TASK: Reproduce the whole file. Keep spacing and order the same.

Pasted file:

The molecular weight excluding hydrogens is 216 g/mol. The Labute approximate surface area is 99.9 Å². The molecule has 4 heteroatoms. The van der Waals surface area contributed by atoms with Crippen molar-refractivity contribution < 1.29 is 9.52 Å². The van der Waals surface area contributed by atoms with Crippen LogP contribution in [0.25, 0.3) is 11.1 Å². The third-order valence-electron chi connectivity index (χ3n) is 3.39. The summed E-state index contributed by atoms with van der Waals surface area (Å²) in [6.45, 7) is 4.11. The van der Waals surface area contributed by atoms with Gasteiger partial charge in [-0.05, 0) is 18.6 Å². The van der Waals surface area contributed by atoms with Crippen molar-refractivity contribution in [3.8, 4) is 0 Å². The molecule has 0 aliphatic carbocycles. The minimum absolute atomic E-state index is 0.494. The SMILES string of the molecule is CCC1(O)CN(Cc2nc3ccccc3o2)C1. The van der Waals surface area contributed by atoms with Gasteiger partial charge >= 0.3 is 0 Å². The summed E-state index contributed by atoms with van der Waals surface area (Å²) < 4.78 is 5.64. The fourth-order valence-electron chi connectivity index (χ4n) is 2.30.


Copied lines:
The molecular weight excluding hydrogens is 216 g/mol. The Labute approximate surface area is 99.9 Å². The molecule has 4 heteroatoms. The van der Waals surface area contributed by atoms with Crippen molar-refractivity contribution < 1.29 is 9.52 Å². The van der Waals surface area contributed by atoms with Crippen LogP contribution in [0.25, 0.3) is 11.1 Å². The third-order valence-electron chi connectivity index (χ3n) is 3.39. The summed E-state index contributed by atoms with van der Waals surface area (Å²) in [6.45, 7) is 4.11. The van der Waals surface area contributed by atoms with Gasteiger partial charge in [-0.05, 0) is 18.6 Å². The van der Waals surface area contributed by atoms with Crippen molar-refractivity contribution in [3.8, 4) is 0 Å². The molecule has 0 aliphatic carbocycles. The minimum absolute atomic E-state index is 0.494. The SMILES string of the molecule is CCC1(O)CN(Cc2nc3ccccc3o2)C1. The van der Waals surface area contributed by atoms with Gasteiger partial charge >= 0.3 is 0 Å². The summed E-state index contributed by atoms with van der Waals surface area (Å²) < 4.78 is 5.64. The fourth-order valence-electron chi connectivity index (χ4n) is 2.30.